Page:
Archive for the ‘Humor’ Category

New Website and Blogs – please visit!

January 28, 2013

DSC_0292-Eleanor_ppSwimming with Maya is now available as an eBook and paperback. To learn more, visit my new website, www.eleanorvincent.com where you will find both of my blogs. I’m renaming this blog “That’s The Way Life Lives,” a saying of Maya’s when she was five years old. The focus will be on how grief and other life challenges make us stronger. My other blog, “The Cat Came Back,” humorous true tales of my two orange tabby cats, will be hosted on my new site as well.

Please visit, comment and follow the blogs, give my author page on Facebook a thumbs up, or otherwise get in touch. I look forward to hearing from you. Here is a direct link to the “That’s the Way Life Lives” blog:

http://www.eleanorvincent.com/category/thats_the_way_life_lives/

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Can Cancer be Funny?

October 8, 2012

Hell, yes! Tig Notaro, interviewed today by Terry Gross on NPR’s “Fresh Air” proves you can laugh and cry instantaneously. In a now famous stand-up routine she delivered at an LA theater Largo, in early August just days after her breast cancer diagnosis, Notaro broke her cancer news in the opening lines of her monologue.

“Hi, welcome. Hello. I’ve got cancer. How’re you doing? I’ve got cancer.”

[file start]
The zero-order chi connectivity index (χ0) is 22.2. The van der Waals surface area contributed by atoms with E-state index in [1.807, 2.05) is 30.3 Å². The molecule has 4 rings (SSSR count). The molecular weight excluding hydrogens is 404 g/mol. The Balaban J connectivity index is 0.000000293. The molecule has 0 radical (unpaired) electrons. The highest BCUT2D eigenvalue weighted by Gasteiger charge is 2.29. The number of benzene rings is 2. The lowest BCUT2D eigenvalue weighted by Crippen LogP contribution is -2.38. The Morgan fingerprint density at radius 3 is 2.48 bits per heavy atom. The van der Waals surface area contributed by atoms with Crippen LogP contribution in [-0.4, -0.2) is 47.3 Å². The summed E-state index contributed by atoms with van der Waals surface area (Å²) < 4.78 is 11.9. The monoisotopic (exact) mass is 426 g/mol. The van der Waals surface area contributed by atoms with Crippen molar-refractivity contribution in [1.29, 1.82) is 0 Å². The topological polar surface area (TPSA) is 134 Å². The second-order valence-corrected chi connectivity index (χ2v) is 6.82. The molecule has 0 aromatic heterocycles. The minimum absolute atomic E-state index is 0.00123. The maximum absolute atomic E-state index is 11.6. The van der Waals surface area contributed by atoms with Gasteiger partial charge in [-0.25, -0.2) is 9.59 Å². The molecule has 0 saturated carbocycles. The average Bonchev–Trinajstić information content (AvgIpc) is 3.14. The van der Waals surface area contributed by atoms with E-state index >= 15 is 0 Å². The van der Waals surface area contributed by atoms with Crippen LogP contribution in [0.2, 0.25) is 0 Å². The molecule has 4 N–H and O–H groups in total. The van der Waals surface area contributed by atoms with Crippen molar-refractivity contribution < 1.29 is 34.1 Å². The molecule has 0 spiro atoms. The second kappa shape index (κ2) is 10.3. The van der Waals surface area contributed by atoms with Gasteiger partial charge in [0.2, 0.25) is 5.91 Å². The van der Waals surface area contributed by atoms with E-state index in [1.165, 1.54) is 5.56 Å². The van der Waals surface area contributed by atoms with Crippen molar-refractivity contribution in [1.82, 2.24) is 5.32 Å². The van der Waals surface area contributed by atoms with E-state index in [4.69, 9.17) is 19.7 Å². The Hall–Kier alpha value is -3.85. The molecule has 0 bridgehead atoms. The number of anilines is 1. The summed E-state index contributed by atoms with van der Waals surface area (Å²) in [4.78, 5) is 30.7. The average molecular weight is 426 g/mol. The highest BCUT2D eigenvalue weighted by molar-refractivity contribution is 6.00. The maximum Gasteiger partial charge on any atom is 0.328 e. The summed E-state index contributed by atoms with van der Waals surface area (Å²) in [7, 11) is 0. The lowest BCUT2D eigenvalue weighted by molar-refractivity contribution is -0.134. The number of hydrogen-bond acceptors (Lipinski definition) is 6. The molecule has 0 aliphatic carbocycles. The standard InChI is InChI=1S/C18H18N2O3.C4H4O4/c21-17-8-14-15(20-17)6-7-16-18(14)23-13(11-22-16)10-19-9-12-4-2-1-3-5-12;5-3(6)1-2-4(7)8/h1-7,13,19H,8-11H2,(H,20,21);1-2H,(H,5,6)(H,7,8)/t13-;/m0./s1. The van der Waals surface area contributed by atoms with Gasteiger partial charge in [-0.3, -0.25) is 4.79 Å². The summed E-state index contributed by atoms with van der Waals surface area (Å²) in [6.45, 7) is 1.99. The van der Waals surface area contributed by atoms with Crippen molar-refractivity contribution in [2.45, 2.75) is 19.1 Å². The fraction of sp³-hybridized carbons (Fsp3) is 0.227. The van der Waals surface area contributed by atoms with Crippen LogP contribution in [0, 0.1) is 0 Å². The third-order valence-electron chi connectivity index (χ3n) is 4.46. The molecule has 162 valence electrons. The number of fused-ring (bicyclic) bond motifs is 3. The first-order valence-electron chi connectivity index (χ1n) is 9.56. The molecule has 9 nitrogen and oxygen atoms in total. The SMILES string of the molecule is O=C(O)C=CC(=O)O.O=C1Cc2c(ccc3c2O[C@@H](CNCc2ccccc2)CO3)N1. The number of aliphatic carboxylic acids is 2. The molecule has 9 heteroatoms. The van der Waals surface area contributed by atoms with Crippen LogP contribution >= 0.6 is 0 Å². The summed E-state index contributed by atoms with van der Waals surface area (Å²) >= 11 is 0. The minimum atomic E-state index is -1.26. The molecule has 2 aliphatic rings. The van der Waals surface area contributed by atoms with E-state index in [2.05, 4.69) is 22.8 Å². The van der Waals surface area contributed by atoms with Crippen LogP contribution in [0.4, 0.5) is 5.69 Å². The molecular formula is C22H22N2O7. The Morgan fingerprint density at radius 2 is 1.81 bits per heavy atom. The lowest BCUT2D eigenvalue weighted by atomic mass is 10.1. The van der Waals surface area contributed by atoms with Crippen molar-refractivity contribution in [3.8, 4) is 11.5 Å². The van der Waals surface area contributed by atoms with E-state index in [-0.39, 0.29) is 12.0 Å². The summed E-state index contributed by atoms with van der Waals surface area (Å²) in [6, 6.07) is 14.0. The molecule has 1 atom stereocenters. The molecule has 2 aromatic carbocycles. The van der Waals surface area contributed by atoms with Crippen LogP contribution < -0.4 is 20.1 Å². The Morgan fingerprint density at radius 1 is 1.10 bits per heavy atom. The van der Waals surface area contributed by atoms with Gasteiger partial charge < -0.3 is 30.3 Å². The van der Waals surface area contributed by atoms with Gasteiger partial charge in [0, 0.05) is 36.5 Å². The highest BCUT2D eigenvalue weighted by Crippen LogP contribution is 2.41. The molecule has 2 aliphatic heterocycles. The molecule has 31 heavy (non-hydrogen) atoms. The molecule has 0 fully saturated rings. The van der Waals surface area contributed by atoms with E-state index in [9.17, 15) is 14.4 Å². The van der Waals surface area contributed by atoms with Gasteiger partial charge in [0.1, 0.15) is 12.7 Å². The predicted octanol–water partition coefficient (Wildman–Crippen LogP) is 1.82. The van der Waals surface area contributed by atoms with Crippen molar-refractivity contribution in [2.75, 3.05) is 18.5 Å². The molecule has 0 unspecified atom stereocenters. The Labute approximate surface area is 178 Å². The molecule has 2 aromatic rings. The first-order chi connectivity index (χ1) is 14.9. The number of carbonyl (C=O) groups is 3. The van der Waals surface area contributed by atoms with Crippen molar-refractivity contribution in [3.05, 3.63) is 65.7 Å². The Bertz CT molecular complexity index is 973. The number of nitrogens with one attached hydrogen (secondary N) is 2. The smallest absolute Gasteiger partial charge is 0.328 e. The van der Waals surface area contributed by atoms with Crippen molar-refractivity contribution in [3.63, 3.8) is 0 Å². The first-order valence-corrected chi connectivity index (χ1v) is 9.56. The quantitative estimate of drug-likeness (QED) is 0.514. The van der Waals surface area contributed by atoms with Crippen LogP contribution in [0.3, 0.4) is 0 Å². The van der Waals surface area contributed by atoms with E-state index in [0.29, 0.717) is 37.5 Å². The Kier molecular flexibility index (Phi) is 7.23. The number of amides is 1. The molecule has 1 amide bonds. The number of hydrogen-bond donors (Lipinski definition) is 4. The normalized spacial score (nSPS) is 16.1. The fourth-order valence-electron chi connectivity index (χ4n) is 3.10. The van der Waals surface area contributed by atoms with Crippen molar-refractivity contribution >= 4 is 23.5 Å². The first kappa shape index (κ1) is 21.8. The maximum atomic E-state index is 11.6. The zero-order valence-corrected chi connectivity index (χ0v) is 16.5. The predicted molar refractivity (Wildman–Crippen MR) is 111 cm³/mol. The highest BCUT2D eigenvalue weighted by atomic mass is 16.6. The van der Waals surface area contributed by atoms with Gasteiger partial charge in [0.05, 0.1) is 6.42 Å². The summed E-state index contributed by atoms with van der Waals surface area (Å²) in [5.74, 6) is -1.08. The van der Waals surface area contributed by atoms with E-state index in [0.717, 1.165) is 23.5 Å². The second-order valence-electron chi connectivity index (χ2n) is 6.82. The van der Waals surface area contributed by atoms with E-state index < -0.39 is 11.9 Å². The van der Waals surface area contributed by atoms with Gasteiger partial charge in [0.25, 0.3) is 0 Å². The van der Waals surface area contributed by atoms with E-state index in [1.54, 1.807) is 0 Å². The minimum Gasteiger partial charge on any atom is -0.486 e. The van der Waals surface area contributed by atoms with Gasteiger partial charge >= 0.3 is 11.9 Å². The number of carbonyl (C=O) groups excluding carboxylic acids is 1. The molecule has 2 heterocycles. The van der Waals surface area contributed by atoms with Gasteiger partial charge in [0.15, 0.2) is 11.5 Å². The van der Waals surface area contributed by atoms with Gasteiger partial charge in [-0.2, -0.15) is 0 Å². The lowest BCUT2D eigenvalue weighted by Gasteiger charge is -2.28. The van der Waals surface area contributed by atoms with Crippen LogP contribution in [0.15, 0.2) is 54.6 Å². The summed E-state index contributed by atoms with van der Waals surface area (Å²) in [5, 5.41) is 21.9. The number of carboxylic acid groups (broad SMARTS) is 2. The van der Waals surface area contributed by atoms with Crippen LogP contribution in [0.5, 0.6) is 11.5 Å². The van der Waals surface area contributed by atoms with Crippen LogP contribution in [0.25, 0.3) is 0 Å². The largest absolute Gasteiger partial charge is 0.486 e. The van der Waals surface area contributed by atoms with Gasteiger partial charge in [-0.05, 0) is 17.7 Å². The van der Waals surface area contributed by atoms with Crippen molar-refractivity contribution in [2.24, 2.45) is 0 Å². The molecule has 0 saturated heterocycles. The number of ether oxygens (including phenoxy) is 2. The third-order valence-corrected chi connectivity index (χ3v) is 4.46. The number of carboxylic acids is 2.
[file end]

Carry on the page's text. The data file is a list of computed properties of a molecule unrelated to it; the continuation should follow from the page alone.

Audible gasps, uncomfortable titters, and downright belly laughs filled the room.  One woman broke into tears and Tig, not missing a beat, just kept saying. “It will be OK. You’ll be OK.”

It’s hard to explain why this is side splitting. You really have to listen to it. Its not so much what she says, but how she says it. Without a trace of complaint or self-pity. Notaro just puts it out there with vulnerability laced with irony in a way that makes you laugh and cry almost in the same moment.

And not just the fact that she has cancer – in both breasts. But that in the last four months she got a hideous bacterial disease, C Dif, that ravaged her intestines, then a week after she got out of the hospital her mother died. Completely unexpectedly and tragically. Then her girlfriend broke up with her. And three months later – boom – she has cancer.

She riffs on how God never gives us more than we can handle, one of the funniest parts of the bit, musing, “Really? God is insane.”

Louis CK, a friend and supporter of Tig’s, put the monologue on his website and you can do download it for $5. Best five dollars I ever spent.

Happily, Tig told Terry Gross that she only has a seven percent chance of a recurrence following her double mastectomy at Sloan Kettering hospital. She’s moving on with her life and her career, now more famous than ever because she took a huge risk and broke her cancer news onstage in real time to a group of (mostly) strangers.

I love so many things about this: humor in the face of death, resilience, trusting the creative process, being vulnerable and in the moment with a roomful of people you don’t know. Mostly I just love the way Tig talked straight to me on the download, just the way she talked straight to the people at Largo that night. And I love Louis CK for making this monologue available on his site and promoting his friend’s work.

Maybe our culture is really maturing in its attitudes about death. You think? When we can laugh about cancer, I say that’s progress. Swimming with Maya has little snippets of humor woven in, but it’s not what you’d call a funny book. Next time out, I’d like to to make readers laugh and wince at the same time.